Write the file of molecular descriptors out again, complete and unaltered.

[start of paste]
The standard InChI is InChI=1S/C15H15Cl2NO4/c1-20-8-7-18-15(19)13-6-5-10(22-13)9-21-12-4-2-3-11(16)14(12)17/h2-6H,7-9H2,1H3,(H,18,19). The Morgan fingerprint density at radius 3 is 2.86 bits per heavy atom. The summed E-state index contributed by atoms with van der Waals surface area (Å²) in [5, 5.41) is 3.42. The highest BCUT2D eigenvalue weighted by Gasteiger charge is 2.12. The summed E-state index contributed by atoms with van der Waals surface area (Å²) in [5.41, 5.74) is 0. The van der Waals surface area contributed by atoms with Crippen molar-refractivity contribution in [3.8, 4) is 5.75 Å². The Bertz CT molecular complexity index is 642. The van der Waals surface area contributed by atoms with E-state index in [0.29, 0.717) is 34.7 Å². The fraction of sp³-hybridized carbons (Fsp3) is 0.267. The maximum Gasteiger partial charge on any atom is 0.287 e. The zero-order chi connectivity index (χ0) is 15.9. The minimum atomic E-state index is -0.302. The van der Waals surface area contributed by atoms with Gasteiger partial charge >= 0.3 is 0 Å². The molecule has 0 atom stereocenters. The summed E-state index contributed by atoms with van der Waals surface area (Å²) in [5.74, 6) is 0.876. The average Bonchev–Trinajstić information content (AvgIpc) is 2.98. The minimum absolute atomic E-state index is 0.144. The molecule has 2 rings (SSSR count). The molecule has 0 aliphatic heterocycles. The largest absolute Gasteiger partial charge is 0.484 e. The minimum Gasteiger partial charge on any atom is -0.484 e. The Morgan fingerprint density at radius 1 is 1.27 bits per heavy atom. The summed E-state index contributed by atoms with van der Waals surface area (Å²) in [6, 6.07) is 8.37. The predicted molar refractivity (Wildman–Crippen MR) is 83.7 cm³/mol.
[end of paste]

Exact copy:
The standard InChI is InChI=1S/C15H15Cl2NO4/c1-20-8-7-18-15(19)13-6-5-10(22-13)9-21-12-4-2-3-11(16)14(12)17/h2-6H,7-9H2,1H3,(H,18,19). The Morgan fingerprint density at radius 3 is 2.86 bits per heavy atom. The summed E-state index contributed by atoms with van der Waals surface area (Å²) in [5, 5.41) is 3.42. The highest BCUT2D eigenvalue weighted by Gasteiger charge is 2.12. The summed E-state index contributed by atoms with van der Waals surface area (Å²) in [5.41, 5.74) is 0. The van der Waals surface area contributed by atoms with Crippen molar-refractivity contribution in [3.8, 4) is 5.75 Å². The Bertz CT molecular complexity index is 642. The van der Waals surface area contributed by atoms with E-state index in [0.29, 0.717) is 34.7 Å². The fraction of sp³-hybridized carbons (Fsp3) is 0.267. The maximum Gasteiger partial charge on any atom is 0.287 e. The zero-order chi connectivity index (χ0) is 15.9. The minimum atomic E-state index is -0.302. The van der Waals surface area contributed by atoms with Gasteiger partial charge >= 0.3 is 0 Å². The molecule has 0 atom stereocenters. The summed E-state index contributed by atoms with van der Waals surface area (Å²) in [5.74, 6) is 0.876. The average Bonchev–Trinajstić information content (AvgIpc) is 2.98. The minimum absolute atomic E-state index is 0.144. The molecule has 2 rings (SSSR count). The molecule has 0 aliphatic heterocycles. The largest absolute Gasteiger partial charge is 0.484 e. The minimum Gasteiger partial charge on any atom is -0.484 e. The Morgan fingerprint density at radius 1 is 1.27 bits per heavy atom. The summed E-state index contributed by atoms with van der Waals surface area (Å²) in [6, 6.07) is 8.37. The predicted molar refractivity (Wildman–Crippen MR) is 83.7 cm³/mol.